Measurement Scales

Published on April 17, 2020
  • Measurement implies measuring a property or attribute of any object, e.g. the height of Ramesh is 6 ft., here Ramesh is an object, and height is an attribute of Ramesh that is measured.
  • It is the process of assigning a category or a value to an object.

Importance of Measurement

  • To publish an analysis or to say how good or bad is something with respect to another thing, we need a scale to compare or categorize things on the same scale. E.g. who is the tallest boy in a class, what is the average height of the class, who is taller among Ram and Ashok etc
  • Measurement Scales are rules/processes used to categorize the different types of objects e.g. Height of Ramesh, Weight of Rahul, Rank of Suresh.

Types of Scales of Measurement

Nominal Scale

  • It is the simplest form of a scale of measurement that simply tags an object.
  • It just categorizes the data for better identification.
  • It is a qualitative technique wherein no value is attached to the object by tagging it e.g. Which brand of phone do you have, the colour of the tree, etc.?

Ordinal Scale

  • This scale categorizes the data based on order and rank.
  • It assigns a comparative rank to the objects without telling the actual value associated, e.g. Ram ranks third in class, this statement tells the rank of Ram but not his marks.
  • It is a qualitative technique as it doesn’t assign any values to the object.
  • This scale shows the relative rankings of an object, wherein the difference between any two is not the same throughout. 
  • Ram ranks 1st, Raj ranks 2nd, Aman ranks 5th and Rahul ranks 6th. The difference between the ranks of Ram and Raj is the same as Aman and Ranks, but it cannot be concluded that the difference of marks between them is also the same.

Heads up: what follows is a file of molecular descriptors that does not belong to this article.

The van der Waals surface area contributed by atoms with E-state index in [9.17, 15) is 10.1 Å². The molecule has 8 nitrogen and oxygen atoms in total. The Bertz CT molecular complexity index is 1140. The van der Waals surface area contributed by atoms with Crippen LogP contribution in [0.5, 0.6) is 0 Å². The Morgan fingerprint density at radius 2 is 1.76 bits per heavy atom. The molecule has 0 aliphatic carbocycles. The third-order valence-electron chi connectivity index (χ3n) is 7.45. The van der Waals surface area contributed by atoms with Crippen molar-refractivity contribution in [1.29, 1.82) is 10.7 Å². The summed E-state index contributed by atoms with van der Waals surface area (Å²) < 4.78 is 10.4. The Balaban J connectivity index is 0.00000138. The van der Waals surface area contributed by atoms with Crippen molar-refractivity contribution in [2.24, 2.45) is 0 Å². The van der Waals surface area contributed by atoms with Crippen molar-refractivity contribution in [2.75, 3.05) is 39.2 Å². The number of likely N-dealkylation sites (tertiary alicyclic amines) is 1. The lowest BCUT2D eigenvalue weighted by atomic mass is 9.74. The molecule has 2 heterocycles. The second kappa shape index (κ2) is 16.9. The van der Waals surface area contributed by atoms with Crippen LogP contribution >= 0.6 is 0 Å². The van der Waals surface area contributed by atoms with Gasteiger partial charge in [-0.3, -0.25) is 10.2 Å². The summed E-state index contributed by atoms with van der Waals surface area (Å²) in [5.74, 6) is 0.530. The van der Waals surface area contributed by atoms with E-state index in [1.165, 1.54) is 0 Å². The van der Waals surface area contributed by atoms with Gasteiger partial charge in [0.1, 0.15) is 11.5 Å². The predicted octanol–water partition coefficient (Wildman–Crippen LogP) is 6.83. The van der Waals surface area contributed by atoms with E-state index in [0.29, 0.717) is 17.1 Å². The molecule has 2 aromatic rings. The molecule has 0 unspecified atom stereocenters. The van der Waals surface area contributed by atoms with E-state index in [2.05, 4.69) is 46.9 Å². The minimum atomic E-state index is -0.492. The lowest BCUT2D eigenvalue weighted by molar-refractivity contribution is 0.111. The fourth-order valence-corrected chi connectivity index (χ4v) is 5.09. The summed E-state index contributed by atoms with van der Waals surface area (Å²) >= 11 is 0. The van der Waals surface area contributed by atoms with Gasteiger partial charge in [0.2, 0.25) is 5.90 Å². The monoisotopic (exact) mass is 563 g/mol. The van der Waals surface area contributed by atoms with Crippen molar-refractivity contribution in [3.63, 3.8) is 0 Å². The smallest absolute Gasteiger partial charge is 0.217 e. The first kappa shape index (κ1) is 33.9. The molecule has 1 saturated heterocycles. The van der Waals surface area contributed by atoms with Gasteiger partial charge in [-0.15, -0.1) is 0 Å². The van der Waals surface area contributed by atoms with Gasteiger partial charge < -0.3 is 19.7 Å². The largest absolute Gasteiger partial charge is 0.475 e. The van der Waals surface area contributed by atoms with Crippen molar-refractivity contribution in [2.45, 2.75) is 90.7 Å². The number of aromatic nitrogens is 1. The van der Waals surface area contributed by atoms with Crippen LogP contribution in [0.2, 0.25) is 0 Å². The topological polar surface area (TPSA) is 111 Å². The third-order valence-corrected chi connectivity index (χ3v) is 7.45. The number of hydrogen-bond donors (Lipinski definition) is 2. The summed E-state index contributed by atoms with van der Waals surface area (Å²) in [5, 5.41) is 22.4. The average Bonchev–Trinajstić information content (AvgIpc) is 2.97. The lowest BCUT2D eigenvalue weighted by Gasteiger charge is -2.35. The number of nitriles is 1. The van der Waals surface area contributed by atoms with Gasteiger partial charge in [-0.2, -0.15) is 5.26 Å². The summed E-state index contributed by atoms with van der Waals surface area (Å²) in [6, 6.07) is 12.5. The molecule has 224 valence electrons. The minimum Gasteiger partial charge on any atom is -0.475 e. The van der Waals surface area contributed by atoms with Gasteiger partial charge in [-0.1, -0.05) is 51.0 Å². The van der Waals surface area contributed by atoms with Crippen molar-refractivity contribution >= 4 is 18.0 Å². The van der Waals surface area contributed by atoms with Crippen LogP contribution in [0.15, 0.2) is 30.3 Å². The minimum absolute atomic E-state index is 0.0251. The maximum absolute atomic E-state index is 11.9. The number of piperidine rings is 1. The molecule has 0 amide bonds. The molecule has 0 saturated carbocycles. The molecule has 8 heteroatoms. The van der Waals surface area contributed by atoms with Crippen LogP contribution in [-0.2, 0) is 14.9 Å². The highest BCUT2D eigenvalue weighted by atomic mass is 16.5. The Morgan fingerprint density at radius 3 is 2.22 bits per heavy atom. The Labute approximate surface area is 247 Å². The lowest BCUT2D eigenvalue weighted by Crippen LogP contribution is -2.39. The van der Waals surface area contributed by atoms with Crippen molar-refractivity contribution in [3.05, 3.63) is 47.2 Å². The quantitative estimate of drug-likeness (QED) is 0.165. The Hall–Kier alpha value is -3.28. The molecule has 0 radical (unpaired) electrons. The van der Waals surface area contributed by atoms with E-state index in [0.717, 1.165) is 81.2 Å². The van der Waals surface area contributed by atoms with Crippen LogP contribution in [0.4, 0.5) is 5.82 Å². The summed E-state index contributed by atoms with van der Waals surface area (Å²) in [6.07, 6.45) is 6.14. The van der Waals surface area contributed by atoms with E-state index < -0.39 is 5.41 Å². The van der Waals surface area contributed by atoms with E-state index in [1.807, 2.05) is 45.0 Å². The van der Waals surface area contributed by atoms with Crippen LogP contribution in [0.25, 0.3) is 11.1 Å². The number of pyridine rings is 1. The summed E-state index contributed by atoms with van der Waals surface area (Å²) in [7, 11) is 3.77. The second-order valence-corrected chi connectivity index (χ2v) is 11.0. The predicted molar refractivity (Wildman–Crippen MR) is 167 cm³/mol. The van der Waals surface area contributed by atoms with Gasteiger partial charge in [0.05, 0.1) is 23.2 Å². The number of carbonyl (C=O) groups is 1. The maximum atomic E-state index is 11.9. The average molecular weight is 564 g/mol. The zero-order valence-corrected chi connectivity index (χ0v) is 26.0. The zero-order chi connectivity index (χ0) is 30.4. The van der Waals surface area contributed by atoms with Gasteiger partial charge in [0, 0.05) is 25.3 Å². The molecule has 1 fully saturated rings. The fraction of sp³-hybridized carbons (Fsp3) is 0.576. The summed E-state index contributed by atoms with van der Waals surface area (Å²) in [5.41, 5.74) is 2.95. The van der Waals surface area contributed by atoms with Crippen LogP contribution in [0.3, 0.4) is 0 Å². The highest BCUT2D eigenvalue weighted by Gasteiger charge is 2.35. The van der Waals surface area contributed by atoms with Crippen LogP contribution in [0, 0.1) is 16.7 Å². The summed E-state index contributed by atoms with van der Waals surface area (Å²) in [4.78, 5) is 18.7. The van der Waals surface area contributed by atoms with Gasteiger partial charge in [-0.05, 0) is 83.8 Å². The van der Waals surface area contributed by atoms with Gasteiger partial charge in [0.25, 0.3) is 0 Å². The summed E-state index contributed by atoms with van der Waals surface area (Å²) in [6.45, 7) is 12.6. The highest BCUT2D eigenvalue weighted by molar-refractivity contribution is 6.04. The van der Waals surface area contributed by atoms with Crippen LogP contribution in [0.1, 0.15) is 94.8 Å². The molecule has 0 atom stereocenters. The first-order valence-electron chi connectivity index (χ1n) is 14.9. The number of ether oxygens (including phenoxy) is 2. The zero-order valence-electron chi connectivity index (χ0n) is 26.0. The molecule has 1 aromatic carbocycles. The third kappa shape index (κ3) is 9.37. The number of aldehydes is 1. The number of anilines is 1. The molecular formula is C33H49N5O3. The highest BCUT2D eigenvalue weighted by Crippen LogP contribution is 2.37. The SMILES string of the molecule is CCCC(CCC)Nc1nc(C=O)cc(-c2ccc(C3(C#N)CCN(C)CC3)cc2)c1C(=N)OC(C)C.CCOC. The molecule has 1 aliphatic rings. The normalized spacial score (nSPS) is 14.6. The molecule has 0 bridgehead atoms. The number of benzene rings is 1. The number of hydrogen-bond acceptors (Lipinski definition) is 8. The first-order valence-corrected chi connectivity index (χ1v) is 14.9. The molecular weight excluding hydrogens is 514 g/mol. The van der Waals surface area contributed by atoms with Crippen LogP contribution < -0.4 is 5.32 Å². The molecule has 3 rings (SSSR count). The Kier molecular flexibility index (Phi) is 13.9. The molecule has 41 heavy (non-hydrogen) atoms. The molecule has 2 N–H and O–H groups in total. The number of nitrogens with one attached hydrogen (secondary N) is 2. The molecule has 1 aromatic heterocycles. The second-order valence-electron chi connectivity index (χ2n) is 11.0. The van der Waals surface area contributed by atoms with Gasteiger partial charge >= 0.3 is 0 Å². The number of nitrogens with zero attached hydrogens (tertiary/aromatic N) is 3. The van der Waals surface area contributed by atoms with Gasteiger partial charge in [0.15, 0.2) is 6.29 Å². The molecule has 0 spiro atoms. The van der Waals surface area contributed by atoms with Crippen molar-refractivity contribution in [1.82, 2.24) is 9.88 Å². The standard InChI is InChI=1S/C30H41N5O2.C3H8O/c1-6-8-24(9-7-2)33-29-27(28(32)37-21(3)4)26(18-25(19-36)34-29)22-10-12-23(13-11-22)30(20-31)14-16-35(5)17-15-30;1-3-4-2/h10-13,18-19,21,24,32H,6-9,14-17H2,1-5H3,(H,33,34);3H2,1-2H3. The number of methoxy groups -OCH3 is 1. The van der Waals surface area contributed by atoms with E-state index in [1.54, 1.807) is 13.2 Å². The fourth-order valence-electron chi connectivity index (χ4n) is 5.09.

• E.g. Ranking in school, Rating in Hotels/Restaurants, etc. 

Interval Scale

  • This includes all the features of the Ordinal Scale along with the exact differences between the value.
  • Values between the objects can be separated to learn the actual difference between them. E.g.: Celsius Scale, Fahrenheit Scale.
  • The only problem with this scale is that it cannot be used to calculate ratios due to the lack of absolute zero or in simple words they lack origin.
  • Absolute Zero implies there is nothing beyond zero i.e. there is no such thing as negative, however, Celsius and Fahrenheit's scales have negative measurements as well.

Ratio Scale

  • This is the most advanced version of scale incorporating all values of all other scales along with a clear definition of zero.
  • This implies that there is a point beyond which nothing could be measured at all i.e. a point of origin.
  • The best example of the Ratio Scale is the Kevin temperature scale in which there is no measurement beyond 0 Kelvin.
  • There are no negative measurements on this scale as there is an absolute zero.

Illustration of Absolute Zero and Ratio

Illustration 1:

  • Let us take two temperatures, 20 degrees Celsius and 40 degrees Celsius.
  • The ratio between the temperature is 1:2 i.e. Temperature 2 is double of temperature 1, but, the difference of heat between 20 degree Celsius and 40 Degree Celsius is way more
  • Also, converting the temperatures to Fahrenheit, temperature 1 becomes 68F and temperature 2 becomes 104, here for the same temperature the ratio has changed.
  • The above observation is because both scales lack Absolute Zero i.e. lack the origin temperature. 

Example of Type of Scales (Combined)

  • Example 1: Ram, Rohan, Amit, and Rajesh are four students of a school, they have appeared in an all India Competitive Exam. Let us try to understand various types of Scales of Measurement form them.
Scale Ram Rohan Amit Rajesh
Nominal Roll Number 1 Roll Number 2 Roll Number 3 Roll Number 4
Ordinal Rank 3rd Rank 4th Rank 1st Rank 2nd
Interval 98 Percentile 97.5 Percentile 99..5 Percentile 99 Percentile
Ratio 95/100 marks in Maths 93/100 marks in Maths 99/100 marks in Maths 97/100 marks in Maths

A Comparative Study of all Scales of Measurement

Illustration 2:

Features Nominal Scale Ordinal Scale Internal Scale Ratio Scale
Order of Value No Yes Yes Yes
Addition/Subtraction of Value No No Yes Yes
Value of Difference between two Values No No Yes Yes
Ratio No No No Yes
Absolute Zero No No No Yes
Quantitative No No Yes Yes
Qualitative Yes Yes No No

Illustration 3:

About me

ramandeep singh

My name is Ramandeep Singh. I authored the Quantitative Aptitude Made Easy book. I have been providing online courses and free study material for RBI Grade B, NABARD Grade A, SEBI Grade A and Specialist Officer exams since 2013.

Subscribe to our email newsletter
Close Menu
Close Menu